...material is one for greatest performances. It's CO evocative and powerful. I mean I completely cored and SLAMM was fantastic in beautiful well as well, and she's able to bring something out of the actors to that's very special. So, even though we often think of her more that you know minimalist or a stylist or someone who plays a lot with the you know, hiding emotions, see it actually does actually have a lot to offer actors, and I think actors often shine very well in their films. It's it's interesting that people are drought in the frequency that they are, but I think it also it also shows this how respectively is within the film intry, especially the French film ministry. Yeah, I think it is a challenge for actors to an interesting change, to actually in Candessian went, because you get sluch on dinog. In a sense it's a great showcase for an actor and I think we'll see that the especially in the next thing we'll talk about, where you just have to convey a lot without, yeah, the Crutch of dialog that supposed yeah, see, you're completely right. I think it's interesting that, you know, we skipped them almost impiety of the nineties in our in this the lead from Choko a lot to beauty well, but never actually going to talk about three films back to back. So starting with Bot about in now we're going to talk about trouble every day from two thousand and one and Friday night from two thousand and two. And also, reasons why we are doing this is because here is some really, really rapid progression in her style. You have beat a well, which just still is this really visceral, visceral film filled with an AGMA and possibilities in interpretation and nothing is actually told or clarified, and then you suddenly jump into trouble every day, which is this cult classic now is a vampirefully before we go on to Friday night, where things start to get a little bit more explicit. So moving into trouble every day starring, you know, this story Bason't galow. This that my controversial of very controversial I'm not sure if you can even still call him a start with. It's a very well known name, let's put it like that, and it's also our first in English. Did this is really interesting. I mean, let's says again, put the stage here. It's two thousand and one. It's two years since the release of PUTRAVAIL. She has reached all of this art house a claim and instead of continuing that style and building on it, what happens in Studis that it takes a complete left turn jumps into shown feelmaking grand is still with a lot of minimalist but not with any of her usual allusions to, for instance, sexual active there's near and see, seventeen new the dear, there's sex scenes, there's blood, and the blood is everywhere. Extensive amount of blood. I would say excessive amounts of blood. I she once no would be happy seeing all of this blood. And it is a horror movie. It might not be, you know, the most traditional horror movie, but it's squarely within the Querky, slow, offbeat vampire film, filled with blood and again, knew the day. It doesn't care that much about established rules, and you know it does. The fact that it is so often cuffs and site different than the General Fadre, for it may repel a lot of traditional fans off the Sean Dra but I mean this has become a cult classic and for a long time this was sold just everywhere in in your back in the DVD age with obviously a fairly sexual and blood the DVD cover, and people did see it, people and it has built up this kind of presence. So what's your reaction going into trouble every day, because obviously there's some things that's the same, but so much is different. Like how did you react and how did you make sense of it? It feels like Denis made it. There's such a great impact of future hail and obviously she had great critical acclaim of that that she's just kind of thought this is a time for me to let loose and show audiences exactly what I'm about with trouble every day, and it kind of fit's a really nice sweet spot for me between the world of art horris and the world of Genre cinema that I think can potentially risk alienating certain audiences, particularly those who have come to a doorho progression in the world of Art House and watch he has become, but also,...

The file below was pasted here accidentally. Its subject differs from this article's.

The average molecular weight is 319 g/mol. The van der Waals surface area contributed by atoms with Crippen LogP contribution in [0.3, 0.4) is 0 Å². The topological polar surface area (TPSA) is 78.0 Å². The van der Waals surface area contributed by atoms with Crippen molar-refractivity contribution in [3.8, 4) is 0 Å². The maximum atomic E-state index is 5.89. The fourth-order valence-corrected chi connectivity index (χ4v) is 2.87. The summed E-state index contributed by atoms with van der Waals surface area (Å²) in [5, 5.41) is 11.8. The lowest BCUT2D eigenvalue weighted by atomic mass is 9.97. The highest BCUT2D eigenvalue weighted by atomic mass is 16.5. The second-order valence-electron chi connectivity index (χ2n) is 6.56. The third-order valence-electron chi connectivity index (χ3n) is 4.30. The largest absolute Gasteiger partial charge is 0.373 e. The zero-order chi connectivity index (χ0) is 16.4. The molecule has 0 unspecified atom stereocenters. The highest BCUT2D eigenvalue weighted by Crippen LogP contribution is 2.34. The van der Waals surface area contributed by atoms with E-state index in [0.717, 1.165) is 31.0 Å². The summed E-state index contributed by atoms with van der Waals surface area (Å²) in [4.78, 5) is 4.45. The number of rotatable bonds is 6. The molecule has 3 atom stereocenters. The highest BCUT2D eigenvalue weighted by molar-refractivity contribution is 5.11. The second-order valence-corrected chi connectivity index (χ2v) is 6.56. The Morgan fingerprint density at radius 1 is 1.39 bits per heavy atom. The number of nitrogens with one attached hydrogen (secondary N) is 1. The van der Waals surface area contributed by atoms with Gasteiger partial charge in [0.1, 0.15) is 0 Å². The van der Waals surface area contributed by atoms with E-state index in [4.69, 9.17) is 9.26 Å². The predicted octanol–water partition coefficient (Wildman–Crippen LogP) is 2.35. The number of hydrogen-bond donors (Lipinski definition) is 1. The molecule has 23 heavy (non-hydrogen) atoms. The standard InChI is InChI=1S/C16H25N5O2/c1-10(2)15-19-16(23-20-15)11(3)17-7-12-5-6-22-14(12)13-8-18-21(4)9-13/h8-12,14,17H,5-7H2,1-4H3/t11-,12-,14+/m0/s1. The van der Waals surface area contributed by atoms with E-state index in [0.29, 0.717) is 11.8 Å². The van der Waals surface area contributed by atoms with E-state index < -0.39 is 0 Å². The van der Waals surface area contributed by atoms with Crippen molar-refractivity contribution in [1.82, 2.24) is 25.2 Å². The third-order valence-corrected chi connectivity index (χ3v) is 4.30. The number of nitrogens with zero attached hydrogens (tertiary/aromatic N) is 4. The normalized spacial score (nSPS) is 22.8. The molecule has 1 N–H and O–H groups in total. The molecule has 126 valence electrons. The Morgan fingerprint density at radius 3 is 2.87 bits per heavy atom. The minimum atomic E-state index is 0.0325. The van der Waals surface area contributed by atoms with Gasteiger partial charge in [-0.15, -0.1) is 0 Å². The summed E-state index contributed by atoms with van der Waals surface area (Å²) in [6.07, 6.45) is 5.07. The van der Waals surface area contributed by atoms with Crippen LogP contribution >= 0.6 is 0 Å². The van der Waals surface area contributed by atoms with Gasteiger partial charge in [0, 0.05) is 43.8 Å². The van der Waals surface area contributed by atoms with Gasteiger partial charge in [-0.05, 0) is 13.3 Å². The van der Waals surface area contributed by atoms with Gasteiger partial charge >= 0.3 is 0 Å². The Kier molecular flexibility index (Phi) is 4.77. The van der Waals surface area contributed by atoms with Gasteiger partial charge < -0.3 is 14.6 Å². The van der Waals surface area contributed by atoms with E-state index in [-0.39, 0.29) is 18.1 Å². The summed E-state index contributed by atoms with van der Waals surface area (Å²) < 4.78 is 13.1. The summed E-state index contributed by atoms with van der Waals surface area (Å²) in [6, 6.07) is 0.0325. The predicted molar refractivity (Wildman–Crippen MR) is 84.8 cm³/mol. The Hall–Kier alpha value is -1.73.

...at the same time, it may seem a little too abstract for your regular horror crowd. So I think it's a bold move and I absolutely love this one. To be fair, I mean the the story. Again, it hardly feels important because it's a film about Carnal Desire, strange sensations and dangerous lust, and it's all conveyed through a heady mix of transgressive bloods and violent as I said, it's kind of a sublime balance of pure horror and art her sensibilities, and I suppose, Chris, how I interpreted it was again linking back to this theme of lust that she builds upon and how it's fleeting and can be incredibly dangerous, and this this age can be tempered by acting on instinct, as we see in the film, but there seems to be a temporary measure that can only satisfy for so long, whereas perhaps the underlying message here is that she's saying that the true love can be sustained, and that is kind of an interesting aspect, because the couples that we meet in the film are obviously in different stages of relationship, as one couple on on a honeymoon and then one with the male party doing everything he can to to save his relationship, and it's an interesting balance and there's a lot to interpret and the film and really I'd love to see more of this kind of vision away from the knees. If she and this roots a game which aspe she did with high life, but if, if she builds upon this, then there's a chance that I'm going to become much bigger fun maybe appreciate as much as you do, Chris. Trouble every day definitely fuse in some ways like a turning point in her career. So I'm not sure that's really borne out by the things that come after, but certainly it's very different to what you had made before. The English language, the genre elements and, as you mentioned, Chris, how explicit it all is, just in terms of violence and in terms of sex. There are scenes that are that you will not find in previous get any film. And at the same time it's all the same as her older films. Right. It's all the same themes explored in a different way. The desire, the power dynamics, like vampire story, is actually the maybe the most obvious thing for her to do. So it's kind of a contradiction of the thing. In that sense it's a thing that I think speaks to me a little bit more than some of the hold other things, maybe because they are these moments of release, right, these kind of release I means, I guess, literally, but also in terms of cinematic language. Right. Maybe some of what holds me back with clearony is that there is a her films can feel bits monotone to me and I guess the same thing you could say for about time. I was with the last scene, but in trouble, every day you get multiple scenes that are kind of break in her time, and maybe that's why. Obviously they are commercial aspects that make it more successful than other calney things in terms of it's just more wall known, but I think it stands out because of that. It stands out because it has those scenes that kind of capture the feelings that she's always trying to evoke subtle with subtle tea, and suddenly having that sort of t gun can, I think, enhance the experience. Yeah, I'm so happy that there is at least one the clear the needs film. He is completely fell for and obviously we can see that we have slightly different the sensibilities. There because this is one of the clear the needs films. I like less. I still think it's a very good film, but that's just also a lot of things that does did not quite the work for me. I think win from Callo, if partially at the forefront of that. I mean there's a lot of mumbling actors. Mumbling actors can do a lot of great things in films like this, but the gun mumble so much that the you know, like you could get Casey afflet confused with Morgan Freeman, let's say. I mean it's really, really excessive how much he mumbles. And then you just have this fact that I guess I'm not a strong in by just the fact that it is all out on show the way it is here. It feels like a cheaper to me and I could not get entirely into the atmosphere. Still think is a really good film. I still think that when it worked, it has that punch there, but it just feel like something's missing. It's a little bit rough around the the edges. So that that that's my takeaway from the film. It's still good. I think it's really exciting what it made clearly need to do to her style. I think it's really amazing as she went there, but it's not quite my thing.